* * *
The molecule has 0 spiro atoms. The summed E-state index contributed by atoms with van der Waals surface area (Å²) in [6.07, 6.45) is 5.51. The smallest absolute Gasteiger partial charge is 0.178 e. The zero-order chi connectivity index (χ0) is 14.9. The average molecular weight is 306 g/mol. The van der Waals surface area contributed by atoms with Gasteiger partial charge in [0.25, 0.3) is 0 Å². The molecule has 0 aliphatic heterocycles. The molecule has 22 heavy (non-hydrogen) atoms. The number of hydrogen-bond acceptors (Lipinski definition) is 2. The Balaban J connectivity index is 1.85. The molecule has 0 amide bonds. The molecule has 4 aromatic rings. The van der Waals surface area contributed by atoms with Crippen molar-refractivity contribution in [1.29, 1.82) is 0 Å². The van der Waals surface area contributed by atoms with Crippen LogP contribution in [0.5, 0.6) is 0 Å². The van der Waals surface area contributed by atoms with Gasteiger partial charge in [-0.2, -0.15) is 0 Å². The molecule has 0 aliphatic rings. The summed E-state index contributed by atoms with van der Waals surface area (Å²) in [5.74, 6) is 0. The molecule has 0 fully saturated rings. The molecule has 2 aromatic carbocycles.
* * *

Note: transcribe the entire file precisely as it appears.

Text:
The molecule has 0 spiro atoms. The summed E-state index contributed by atoms with van der Waals surface area (Å²) in [6.07, 6.45) is 5.51. The smallest absolute Gasteiger partial charge is 0.178 e. The zero-order chi connectivity index (χ0) is 14.9. The average molecular weight is 306 g/mol. The van der Waals surface area contributed by atoms with Gasteiger partial charge in [0.25, 0.3) is 0 Å². The molecule has 0 aliphatic heterocycles. The molecule has 22 heavy (non-hydrogen) atoms. The number of hydrogen-bond acceptors (Lipinski definition) is 2. The Balaban J connectivity index is 1.85. The molecule has 0 amide bonds. The molecule has 4 aromatic rings. The van der Waals surface area contributed by atoms with Crippen molar-refractivity contribution in [1.29, 1.82) is 0 Å². The van der Waals surface area contributed by atoms with Crippen LogP contribution in [0.5, 0.6) is 0 Å². The van der Waals surface area contributed by atoms with Gasteiger partial charge in [-0.2, -0.15) is 0 Å². The molecule has 0 aliphatic rings. The summed E-state index contributed by atoms with van der Waals surface area (Å²) in [5.74, 6) is 0. The molecule has 0 fully saturated rings. The molecule has 2 aromatic carbocycles.